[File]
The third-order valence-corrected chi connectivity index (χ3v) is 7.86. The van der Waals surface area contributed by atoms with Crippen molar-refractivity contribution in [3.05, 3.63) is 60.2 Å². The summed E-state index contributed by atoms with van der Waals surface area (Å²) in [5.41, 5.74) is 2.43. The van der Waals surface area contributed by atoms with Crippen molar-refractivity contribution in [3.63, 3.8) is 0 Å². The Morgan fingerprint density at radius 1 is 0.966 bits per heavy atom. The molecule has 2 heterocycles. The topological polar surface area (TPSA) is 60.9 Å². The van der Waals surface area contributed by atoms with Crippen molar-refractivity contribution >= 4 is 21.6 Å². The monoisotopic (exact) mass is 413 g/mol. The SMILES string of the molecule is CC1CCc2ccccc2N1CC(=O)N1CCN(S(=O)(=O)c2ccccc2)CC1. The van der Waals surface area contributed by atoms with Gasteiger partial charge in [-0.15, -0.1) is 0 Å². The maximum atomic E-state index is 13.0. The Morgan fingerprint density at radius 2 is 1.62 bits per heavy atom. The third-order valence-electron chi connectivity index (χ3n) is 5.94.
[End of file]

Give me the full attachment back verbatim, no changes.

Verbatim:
The third-order valence-corrected chi connectivity index (χ3v) is 7.86. The van der Waals surface area contributed by atoms with Crippen molar-refractivity contribution in [3.05, 3.63) is 60.2 Å². The summed E-state index contributed by atoms with van der Waals surface area (Å²) in [5.41, 5.74) is 2.43. The van der Waals surface area contributed by atoms with Crippen molar-refractivity contribution in [3.63, 3.8) is 0 Å². The Morgan fingerprint density at radius 1 is 0.966 bits per heavy atom. The molecule has 2 heterocycles. The topological polar surface area (TPSA) is 60.9 Å². The van der Waals surface area contributed by atoms with Crippen molar-refractivity contribution >= 4 is 21.6 Å². The monoisotopic (exact) mass is 413 g/mol. The SMILES string of the molecule is CC1CCc2ccccc2N1CC(=O)N1CCN(S(=O)(=O)c2ccccc2)CC1. The van der Waals surface area contributed by atoms with Gasteiger partial charge in [-0.15, -0.1) is 0 Å². The maximum atomic E-state index is 13.0. The Morgan fingerprint density at radius 2 is 1.62 bits per heavy atom. The third-order valence-electron chi connectivity index (χ3n) is 5.94.